5. SautéingSautéing is a cooking technique in which food that has been cut into small pieces is tossed around in a small amount of fat, such as oil or ghee, in a skillet on the stovetop over a medium-low to medium heat. The word sauté comes from the French verb sauter, meaning “to jump,” which describes the tossing action of the skillet as well as the way the food “jumps” in the hot pan. The outside of the food browns quickly and the inside is just cooked through.
Slender sautéing calls for using a tablespoon or two of liquid, such as broth, wine, or water, in place of a fat in a nonstick skillet.
Sautéing can be a healthy way to cook proteins, like shrimp, and all kinds of produce. One study found that sautéing vegetables in extra-virgin olive enriched them with phenolic compounds (phytonutrients) transferred from the oil and increased their antioxidant capacity.
6. Sous VideYou’d be hard-pressed to open any cooking-related site on the internet these days and not see a mention of the increasingly popular French term sous vide, which translates as “under vacuum.” This relatively new cooking technique, which was pioneered by French chefs in the early 1970s, calls for cooking food in a vacuum-sealed bag that’s placed in a water bath in a temperature-controlled environment.
Sous vide foods can be healthy because the longer cooking time and lower temperatures develop and enhance the natural flavors in the food without extra salt or fat. Additionally, vacuum-sealing the food eliminates evaporation and keeps all the vitamins and minerals locked in.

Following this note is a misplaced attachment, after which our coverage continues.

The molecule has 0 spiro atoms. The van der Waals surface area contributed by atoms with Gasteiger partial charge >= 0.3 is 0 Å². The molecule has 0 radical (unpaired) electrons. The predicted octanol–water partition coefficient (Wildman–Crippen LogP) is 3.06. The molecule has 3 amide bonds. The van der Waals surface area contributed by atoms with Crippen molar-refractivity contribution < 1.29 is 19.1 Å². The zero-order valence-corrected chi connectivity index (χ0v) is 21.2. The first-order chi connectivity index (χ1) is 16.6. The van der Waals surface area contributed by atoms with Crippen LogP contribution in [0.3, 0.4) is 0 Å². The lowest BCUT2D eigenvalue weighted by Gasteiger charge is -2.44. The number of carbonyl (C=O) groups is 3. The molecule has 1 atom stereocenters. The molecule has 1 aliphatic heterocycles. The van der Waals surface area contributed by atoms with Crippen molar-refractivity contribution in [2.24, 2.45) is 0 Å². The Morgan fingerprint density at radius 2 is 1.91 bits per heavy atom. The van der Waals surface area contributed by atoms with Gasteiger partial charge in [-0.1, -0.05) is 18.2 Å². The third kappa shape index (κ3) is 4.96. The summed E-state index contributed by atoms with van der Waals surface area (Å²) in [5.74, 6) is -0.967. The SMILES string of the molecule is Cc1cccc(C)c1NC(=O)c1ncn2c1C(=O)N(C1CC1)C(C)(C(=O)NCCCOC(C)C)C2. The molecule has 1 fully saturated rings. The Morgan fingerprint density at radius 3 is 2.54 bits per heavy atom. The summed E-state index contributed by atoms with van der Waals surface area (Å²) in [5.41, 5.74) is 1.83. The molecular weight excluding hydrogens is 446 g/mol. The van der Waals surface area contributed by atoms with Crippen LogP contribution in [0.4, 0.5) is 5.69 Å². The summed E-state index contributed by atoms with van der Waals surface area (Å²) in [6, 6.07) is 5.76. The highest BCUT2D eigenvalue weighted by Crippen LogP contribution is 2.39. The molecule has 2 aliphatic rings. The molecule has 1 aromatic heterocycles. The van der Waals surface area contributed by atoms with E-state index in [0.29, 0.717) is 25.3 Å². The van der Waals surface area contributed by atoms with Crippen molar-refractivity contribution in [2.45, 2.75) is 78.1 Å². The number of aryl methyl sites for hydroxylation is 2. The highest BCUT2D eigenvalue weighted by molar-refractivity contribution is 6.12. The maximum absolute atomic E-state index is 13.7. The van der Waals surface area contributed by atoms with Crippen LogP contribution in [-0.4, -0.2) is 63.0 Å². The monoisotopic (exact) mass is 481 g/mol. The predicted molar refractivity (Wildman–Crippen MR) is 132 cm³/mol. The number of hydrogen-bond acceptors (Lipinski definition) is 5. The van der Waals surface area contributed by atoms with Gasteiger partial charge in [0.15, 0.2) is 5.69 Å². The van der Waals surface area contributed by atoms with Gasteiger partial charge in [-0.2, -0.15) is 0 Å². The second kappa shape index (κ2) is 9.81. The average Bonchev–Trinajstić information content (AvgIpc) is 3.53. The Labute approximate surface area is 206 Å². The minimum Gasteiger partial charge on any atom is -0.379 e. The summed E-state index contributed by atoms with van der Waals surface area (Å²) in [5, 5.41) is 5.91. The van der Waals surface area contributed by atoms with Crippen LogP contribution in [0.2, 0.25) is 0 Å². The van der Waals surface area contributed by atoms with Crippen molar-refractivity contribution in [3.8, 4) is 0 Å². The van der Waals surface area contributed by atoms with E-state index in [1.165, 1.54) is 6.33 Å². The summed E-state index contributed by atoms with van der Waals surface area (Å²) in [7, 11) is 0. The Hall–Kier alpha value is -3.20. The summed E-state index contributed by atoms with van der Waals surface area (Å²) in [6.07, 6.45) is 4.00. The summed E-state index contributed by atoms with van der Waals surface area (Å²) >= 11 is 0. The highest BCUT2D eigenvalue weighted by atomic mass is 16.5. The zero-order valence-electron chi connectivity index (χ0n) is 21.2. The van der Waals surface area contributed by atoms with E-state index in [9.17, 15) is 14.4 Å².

Using the sous vide method, you can perfectly poach an egg. You can also take inexpensive and tough meats, such as chuck roast, brisket, or pork roast; cook them to medium-rare, and keep them at a constant low temperature long enough to melt the collagen, is what makes them tough. The result is a tender piece of meat. Oftentimes, following the sous vide process, proteins like pork or steak will be quickly finished in the oven or in a pan to give them a light crust or sear on the outside.
Proteins aren’t the only foods you can sous vide. Root vegetables such as carrots and potatoes, asparagus, green beans, broccoli, Brussels sprouts, fennel, onions, and many other vegetables cook to perfection using this method. The precisely heated water bath helps retain the vegetables’ inherent flavors while also locking in their rich hues.
Some people are reluctant to try the sous vide cooking technique due to misconceptions around the use of plastic bags and low cooking temperatures. Although it’s true that bacteria are killed at high temperatures, pasteurization of food happens at lower temperatures inside vacuum-sealed bags or pouches. Also, sous vide cooking calls for the use of heat-safe plastic bags or pouches that are free of chemicals such as bisphenol A (BPA) and phthalate, which have been linked to infertility, birth defects, and some kinds of cancers. There are various federal bans and state restrictions on the use of BPA in plastics, so fewer plastics contain it today. To be safe, read labels and buy bags or pouches designated for sous vide cooking.